Five episodes were provided prior to broadcast.
From the get-go, the various elements iZombie boasts that made me a fan were its clever writing, amazing performances put forth by lead actress Rose McIver, and the fact that it can’t be pinned down to a single genre. But what assured that I’d keep coming back for more was that each successive season was better than the last. And after viewing the first handful of episodes from the current run, it may be too early for me to say that proud tradition will continue, though it’s more than apparent the series is still going very, very strong.
Actually, it’s quite understandable if even some of the most devout viewers went into this season with some trepidation, despite all that was listed above. After all, season 3’s finale completely turned the series on its head by turning 10,000 Seattle residents into zombies and one of the latest promo posters touted “a bold new season starting from scratch.”
Bold? Yes. New? To a point, but not alienating.
You see, the premiere episode provides quick assurance that iZombie hasn’t forgotten what it is: Aside from the overarching story and the generous additions to the enduring mythology, we still have that police procedural element retained, with Liv Moore (McIver) and Clive Babineaux (Malcolm Goodwin) solving murders on a weekly basis. That said, you will feel right at home.
On the flip side, a four-month gap separates seasons 3 and 4, and now Seattle has firmly established itself as the zombie homeland. A wall keeps zombies and humans in, as well as everyone else out. Brains are big business (and still strangely more appetizing than hot dogs when Liv demonstrates her culinary skills), but are there enough to go around? Let’s just say that the paradise envisioned by Fillmore Graves isn’t foolproof.
And with the new status quo comes those bold new possibilities. Along the way, much allegory is to be witnessed, and I’m not just talking about the obvious. Really, it’s recommended that you pay attention and perhaps even watch each episode twice in order to soak up every detail. As usual, the writers deserve a medal, with each installment chock full of numerous intricacies.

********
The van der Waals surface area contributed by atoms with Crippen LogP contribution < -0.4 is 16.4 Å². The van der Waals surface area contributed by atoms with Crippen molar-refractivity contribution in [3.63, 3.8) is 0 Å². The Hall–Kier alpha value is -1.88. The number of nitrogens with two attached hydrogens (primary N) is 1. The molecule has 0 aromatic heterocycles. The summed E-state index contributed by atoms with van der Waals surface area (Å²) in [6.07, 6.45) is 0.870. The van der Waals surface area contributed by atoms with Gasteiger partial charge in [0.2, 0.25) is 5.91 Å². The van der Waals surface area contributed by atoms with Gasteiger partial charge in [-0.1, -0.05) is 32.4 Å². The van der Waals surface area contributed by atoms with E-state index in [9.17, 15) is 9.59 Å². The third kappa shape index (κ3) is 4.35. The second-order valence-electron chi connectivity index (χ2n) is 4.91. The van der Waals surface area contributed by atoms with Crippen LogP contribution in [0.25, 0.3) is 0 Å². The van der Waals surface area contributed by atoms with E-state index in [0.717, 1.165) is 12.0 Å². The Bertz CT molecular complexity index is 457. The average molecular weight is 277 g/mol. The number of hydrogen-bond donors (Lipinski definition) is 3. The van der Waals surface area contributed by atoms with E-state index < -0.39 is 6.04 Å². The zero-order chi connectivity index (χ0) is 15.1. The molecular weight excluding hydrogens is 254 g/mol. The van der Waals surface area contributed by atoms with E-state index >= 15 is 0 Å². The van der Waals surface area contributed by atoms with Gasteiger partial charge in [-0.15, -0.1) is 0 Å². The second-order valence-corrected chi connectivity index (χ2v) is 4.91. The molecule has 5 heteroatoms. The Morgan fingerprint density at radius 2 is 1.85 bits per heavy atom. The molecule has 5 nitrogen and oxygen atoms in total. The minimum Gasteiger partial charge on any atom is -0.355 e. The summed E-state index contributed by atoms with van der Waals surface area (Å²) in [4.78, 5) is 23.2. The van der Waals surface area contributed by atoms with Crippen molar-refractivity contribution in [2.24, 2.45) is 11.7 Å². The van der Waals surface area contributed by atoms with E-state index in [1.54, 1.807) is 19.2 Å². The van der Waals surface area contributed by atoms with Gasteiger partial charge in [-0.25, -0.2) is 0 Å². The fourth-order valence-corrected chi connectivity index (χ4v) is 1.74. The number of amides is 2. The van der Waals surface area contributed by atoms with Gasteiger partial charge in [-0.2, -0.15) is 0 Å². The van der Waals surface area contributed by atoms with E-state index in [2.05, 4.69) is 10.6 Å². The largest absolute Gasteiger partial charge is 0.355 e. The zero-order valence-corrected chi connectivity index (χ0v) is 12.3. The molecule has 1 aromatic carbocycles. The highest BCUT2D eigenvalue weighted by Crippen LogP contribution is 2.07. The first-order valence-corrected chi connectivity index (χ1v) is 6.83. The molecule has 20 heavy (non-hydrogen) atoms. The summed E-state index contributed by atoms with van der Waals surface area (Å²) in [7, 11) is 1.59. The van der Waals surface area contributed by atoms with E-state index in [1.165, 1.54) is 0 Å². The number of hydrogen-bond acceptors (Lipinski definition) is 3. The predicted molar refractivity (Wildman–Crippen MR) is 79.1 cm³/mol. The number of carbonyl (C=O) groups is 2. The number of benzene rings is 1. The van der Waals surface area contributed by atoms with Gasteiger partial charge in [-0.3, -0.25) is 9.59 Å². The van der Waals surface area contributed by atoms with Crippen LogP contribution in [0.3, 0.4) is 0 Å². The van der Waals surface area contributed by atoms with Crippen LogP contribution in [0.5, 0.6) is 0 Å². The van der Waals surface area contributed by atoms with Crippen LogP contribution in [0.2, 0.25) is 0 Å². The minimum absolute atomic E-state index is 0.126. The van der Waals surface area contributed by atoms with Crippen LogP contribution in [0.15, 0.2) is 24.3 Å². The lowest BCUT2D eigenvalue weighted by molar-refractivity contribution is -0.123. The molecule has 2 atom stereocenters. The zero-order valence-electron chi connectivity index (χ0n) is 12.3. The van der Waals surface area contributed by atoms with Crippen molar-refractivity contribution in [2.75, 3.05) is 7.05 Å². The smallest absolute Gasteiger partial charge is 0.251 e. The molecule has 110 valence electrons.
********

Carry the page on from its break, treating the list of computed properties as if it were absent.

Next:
Speaking of those new possibilities, they really allow for the principal cast to flex their acting muscles like never before: You have Major (Robert Buckley) being more morally conflicted than ever, although seeing him hopped up on pro wrestler brains at one point was one of the highlights of the footage I’ve been afforded; Ravi (Rahul Kohli) is thrust into various situations unfamiliar with him, thus creating meme-worthy scenes; Blaine (David Anders) is as opportunistic as ever, ready to take over the world if anyone so much as blinks; and Angus (Robert Knepper) is truly a sight to behold. Believe me, you’re going to want to watch this guy, because I see him as being a BIG player going forward – and why “Hammer Time” is stuck in my head while I write this review.
Still, nobody is able to usurp McIver’s vast talents, as she handily remains one of the most versatile and awe-inspiring actresses I’ve seen in my lifetime. You’ll be happy to know that she’s still essentially playing a different character each week (barring a rare two-parter spread across episodes 3 and 4), thanks to Liv inheriting the traits of the murder victims whose brains she consumes.
If you’re curious – and I’d be, too – you’ll get to see our favorite morgue attendant become a blue collar football fanatic, a country club blue blood, a hopeless romantic and a Canadian hockey goon all within the first stretch of episodes. Personally, the goon was my favorite from what I’ve seen so far, but it sure will be hard to top season 3’s dominatrix brain.
Not to get too sidetracked, but I thought I’d point out that hopeless romantic brain yields a bit more of the humorous stuff. I mean, that’s one aspect we’ve come to expect from the series, but do prepare for it to be dialed up a little more than usual at various points. Still, the show never reaches the farcical levels that, say, The Flash has in recent memory.
For my money, iZombie has nowhere to go but up (mostly because of that wall now surrounding Seattle). And even knowing what I do about where things are headed for the immediate future, I can’t wait to see how all the subplots established weave into Rob Thomas and company’s grand tapestry. I’m not joking when I say that we could be looking at a masterpiece in the making here.
iZombie firmly cements itself as one of the best shows on TV with its superb fourth season.